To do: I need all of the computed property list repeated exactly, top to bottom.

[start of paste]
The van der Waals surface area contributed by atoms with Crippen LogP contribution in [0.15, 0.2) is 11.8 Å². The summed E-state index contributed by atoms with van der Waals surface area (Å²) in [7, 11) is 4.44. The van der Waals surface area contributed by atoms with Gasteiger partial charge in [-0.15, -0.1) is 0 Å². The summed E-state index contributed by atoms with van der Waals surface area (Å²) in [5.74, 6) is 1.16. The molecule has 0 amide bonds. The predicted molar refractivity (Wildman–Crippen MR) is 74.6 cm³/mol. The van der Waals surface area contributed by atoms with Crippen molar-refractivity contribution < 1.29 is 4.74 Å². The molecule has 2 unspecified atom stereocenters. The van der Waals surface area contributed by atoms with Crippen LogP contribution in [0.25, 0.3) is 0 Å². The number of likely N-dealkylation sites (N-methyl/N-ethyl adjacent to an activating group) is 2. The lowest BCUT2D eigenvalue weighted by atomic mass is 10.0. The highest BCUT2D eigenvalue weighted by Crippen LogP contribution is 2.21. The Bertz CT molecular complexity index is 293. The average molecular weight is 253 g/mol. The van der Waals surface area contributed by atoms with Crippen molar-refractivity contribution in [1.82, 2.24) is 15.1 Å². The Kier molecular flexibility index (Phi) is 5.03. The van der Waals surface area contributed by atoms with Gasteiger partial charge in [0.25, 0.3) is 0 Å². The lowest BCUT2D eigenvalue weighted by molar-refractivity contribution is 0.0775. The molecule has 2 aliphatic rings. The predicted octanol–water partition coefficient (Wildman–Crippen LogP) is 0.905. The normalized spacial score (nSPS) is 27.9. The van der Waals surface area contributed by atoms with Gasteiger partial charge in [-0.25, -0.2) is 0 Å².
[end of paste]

The van der Waals surface area contributed by atoms with Crippen LogP contribution in [0.15, 0.2) is 11.8 Å². The summed E-state index contributed by atoms with van der Waals surface area (Å²) in [7, 11) is 4.44. The van der Waals surface area contributed by atoms with Gasteiger partial charge in [-0.15, -0.1) is 0 Å². The summed E-state index contributed by atoms with van der Waals surface area (Å²) in [5.74, 6) is 1.16. The molecule has 0 amide bonds. The predicted molar refractivity (Wildman–Crippen MR) is 74.6 cm³/mol. The van der Waals surface area contributed by atoms with Crippen molar-refractivity contribution < 1.29 is 4.74 Å². The molecule has 2 unspecified atom stereocenters. The van der Waals surface area contributed by atoms with Crippen LogP contribution in [0.25, 0.3) is 0 Å². The number of likely N-dealkylation sites (N-methyl/N-ethyl adjacent to an activating group) is 2. The lowest BCUT2D eigenvalue weighted by atomic mass is 10.0. The highest BCUT2D eigenvalue weighted by Crippen LogP contribution is 2.21. The Bertz CT molecular complexity index is 293. The average molecular weight is 253 g/mol. The van der Waals surface area contributed by atoms with Crippen molar-refractivity contribution in [1.82, 2.24) is 15.1 Å². The Kier molecular flexibility index (Phi) is 5.03. The van der Waals surface area contributed by atoms with Gasteiger partial charge in [0.25, 0.3) is 0 Å². The lowest BCUT2D eigenvalue weighted by molar-refractivity contribution is 0.0775. The molecule has 2 aliphatic rings. The predicted octanol–water partition coefficient (Wildman–Crippen LogP) is 0.905. The normalized spacial score (nSPS) is 27.9. The van der Waals surface area contributed by atoms with Gasteiger partial charge in [-0.25, -0.2) is 0 Å².